Another advantage is often the largest shareholders attend the annual meeting.  For this company that was the case, I was able to find out details on shareholder purchases and sales that would never be known otherwise.

Annual reports, newspaper articles, and other written material can give a lot of information about a company.  Sometimes it's easiest to get a question answered by just picking up the phone, or attending the annual meeting.  The company whose meeting I attended has a pension plan that I'd been concerned about.  Their annual report had all of the standard pension disclosures which was helpful, but I still had concerns.  Two simple clarifying questions to the CFO eliminated any concerns I formerly had about the pension.  Without speaking I could have never had those questions answered, they just didn't exist in the filings.

I also spent a considerable time talking with the company's COO who walked me through various aspects to the business.  I wrote a post a few weeks ago about how even when we think we're experts on an industry we're really novices; my conversation confirmed that.  I was given an education on their that's common knowledge to employees and others in the industry, but can't be found easily online or in books.

Maybe this post has you thinking I've fallen in with the group of investors who believe talking to management is a requirement for any investment.  I don't think it is.  But I think we should also take advantage of every opportunity to attend annual meetings when they're close or convenient.  I don't think phoning management to ask simple clarifying questions or ask about the business is a terrible thing either.  As I mentioned above this is a small investment for us, so why did I attend?  I like the experience of going to these things, but I also received a great education in an hour that I couldn't have ever received by just reading.  Supposedly all knowledge is cumulative, and what was learned here is clearly applicable for other investments.  I also found out the company is now paying a 10% dividend, something they did without any announcement that could only be discovered by talking to the company.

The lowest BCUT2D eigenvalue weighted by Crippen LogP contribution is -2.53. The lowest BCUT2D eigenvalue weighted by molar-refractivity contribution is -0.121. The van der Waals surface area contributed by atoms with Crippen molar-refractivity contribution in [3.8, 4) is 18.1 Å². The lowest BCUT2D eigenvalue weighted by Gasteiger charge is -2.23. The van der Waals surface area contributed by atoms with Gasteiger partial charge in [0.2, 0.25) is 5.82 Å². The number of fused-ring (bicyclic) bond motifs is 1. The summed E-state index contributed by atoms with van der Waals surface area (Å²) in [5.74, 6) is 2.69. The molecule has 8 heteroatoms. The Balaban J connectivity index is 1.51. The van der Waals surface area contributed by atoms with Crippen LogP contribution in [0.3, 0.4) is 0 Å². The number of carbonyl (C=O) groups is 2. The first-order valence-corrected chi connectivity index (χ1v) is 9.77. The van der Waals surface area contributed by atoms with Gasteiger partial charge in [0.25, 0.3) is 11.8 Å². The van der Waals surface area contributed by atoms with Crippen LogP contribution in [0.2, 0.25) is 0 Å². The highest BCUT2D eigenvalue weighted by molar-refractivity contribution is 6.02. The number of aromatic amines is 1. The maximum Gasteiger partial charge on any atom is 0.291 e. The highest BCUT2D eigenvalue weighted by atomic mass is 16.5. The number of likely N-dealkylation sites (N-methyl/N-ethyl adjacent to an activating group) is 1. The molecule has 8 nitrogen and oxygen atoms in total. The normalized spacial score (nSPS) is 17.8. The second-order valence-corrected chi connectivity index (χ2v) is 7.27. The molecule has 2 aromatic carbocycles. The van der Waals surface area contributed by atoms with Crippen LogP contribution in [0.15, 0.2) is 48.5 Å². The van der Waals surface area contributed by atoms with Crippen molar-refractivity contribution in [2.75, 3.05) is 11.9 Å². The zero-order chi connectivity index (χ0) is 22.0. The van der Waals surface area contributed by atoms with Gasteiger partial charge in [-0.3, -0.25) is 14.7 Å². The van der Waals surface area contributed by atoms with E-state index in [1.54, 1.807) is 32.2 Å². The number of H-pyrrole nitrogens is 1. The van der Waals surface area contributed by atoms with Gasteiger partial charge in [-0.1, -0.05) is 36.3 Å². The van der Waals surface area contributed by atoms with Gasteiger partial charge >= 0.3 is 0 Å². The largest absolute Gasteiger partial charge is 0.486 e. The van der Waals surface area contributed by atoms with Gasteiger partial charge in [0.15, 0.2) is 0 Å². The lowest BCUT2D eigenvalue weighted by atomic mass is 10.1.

10 comments:

  1. U know you went for the free coffee, Nate

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    1. I won't lie, I always look forward to the food spread. The cookies were excellent, they were oversized and with only three shareholders there were about a dozen left over. My boys appreciated me going to the meeting as they munched on an M&M cookie at lunch.

      I was expecting what I term "church coffee", a black liquid with zero taste served out of giant thermos containers and church picnic type events. Surprisingly their coffee was good, and this is coming from someone who grinds their own daily.

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  2. I attended the TIV annual meetings and enjoyed the tour of the oilfields. A bus trip with sandwiches and a person who knew every oil pump along the way and how much oil was being pumped. The tri vally oil field was interesting up close looking at the rigs was fun. I got my mom now 93yr and she enjoyed the trip and talking to everybody. Some times i would have to remind her that the guy was trying to explain to the bus load of people about oil. Tri vally went out of business.